In Texas people cling to their myths of a different kind. When I mentioned to someone that I had “strayed” from the Baptist Church, she tried to reconvert me. She asked, “Do you believe in Christ as your personal savior?” I said, “No.” She asked, “Why not?” I said, “One of my best friends is a Jew, and I know too many fine Muslims.” She said, “Don’t you believe the Bible?” I said, “Not the way you do.” A few days later she came back to my house and, standing in the door, said accusingly, “You believe in Evolution.” I said, “Yes. Darwin was right, and DNA supports what he learned by observation.” She shook her head. It was my turn to ask, “Have you read The Origin of Species?” She looked as if I had insulted her by asking. She said, “No,” then added, “I’ll pray for you.”

I thanked her for her prayers. She is a kind woman who wants to go to Heaven and who wants to take her friends and relatives with her. She does no harm.

Others who attack Darwin can not be excused for their ignorance. Ministers still preach that true believers must accept that God created the Earth in 6,000 B.C., when all forms of life sprang into being by “divine design” as told in the King James translation of the Bible. This is taught from the pulpit of the church across the street on Garland Avenue, half a block from my house.

The Texas Board of Education, which sets the curriculum for all the schools in the state, is in a hassle over whether science teachers should be required to teach the biblical explanation for the origin of human beings and also to point out “the flaws in evolution theory.” No wonder Texas has such poor public schools. This week the Dallas Morning News reported a shortage of science teachers in Texas; also, 24% of current science teachers are “not qualified” in that subject. Add to that, the woman who came to my house, a member of that neighborhood church, told me she majored in biology at East Texas State College! This is 2008, and Texas is still in 1808 B.D. (Before Darwin). The problem here is: the same kind of thinking that requires people to believe in “creationism” also teaches that only those who “believe in Christ” will go to Heaven. That leads to religious prejudice.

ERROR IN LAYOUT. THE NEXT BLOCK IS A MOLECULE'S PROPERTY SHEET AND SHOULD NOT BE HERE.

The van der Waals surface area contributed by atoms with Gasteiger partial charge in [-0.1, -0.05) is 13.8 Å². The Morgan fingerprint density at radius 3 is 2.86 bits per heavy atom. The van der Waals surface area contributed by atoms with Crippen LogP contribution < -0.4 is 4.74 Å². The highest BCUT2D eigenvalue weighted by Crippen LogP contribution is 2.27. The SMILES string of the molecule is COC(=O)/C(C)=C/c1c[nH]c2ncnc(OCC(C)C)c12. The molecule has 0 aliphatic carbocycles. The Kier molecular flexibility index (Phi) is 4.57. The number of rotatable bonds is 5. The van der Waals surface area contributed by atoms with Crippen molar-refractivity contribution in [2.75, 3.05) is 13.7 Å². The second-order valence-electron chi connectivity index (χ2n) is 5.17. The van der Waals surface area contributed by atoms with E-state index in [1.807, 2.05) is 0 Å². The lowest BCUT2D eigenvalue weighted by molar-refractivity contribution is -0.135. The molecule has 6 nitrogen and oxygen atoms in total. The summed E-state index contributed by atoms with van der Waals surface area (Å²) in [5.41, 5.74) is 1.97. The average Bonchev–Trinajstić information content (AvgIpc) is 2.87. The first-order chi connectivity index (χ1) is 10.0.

People believe what they are told. When the leaders of a people ignore scientific facts and/or preach intolerance, the result can be catastrophic. In Germany this lead to the Holocaust. In Iraq it causes Sunnis and Shias to blow up each other. Islamic fanatics kill our boys who were sent there to promote “Iraqi freedom.” Except for rare instances, bombing of synagogues and of that church in Birmingham, it has not come to violence in this country. Not yet. Remember those little girls in their white Sunday School dresses on the steps of that Birmingham church. The Great Emancipator could not save them from people who clung to their false beliefs.

Let’s celebrate both Lincoln and Darwin. Give thanks to the Creator, whoever that may be, for giving both of them to mankind. Also, give thanks that most thinking people do not believe the myths perpetuated by many Texans.

Tuesday, February 10, 2009

Book TV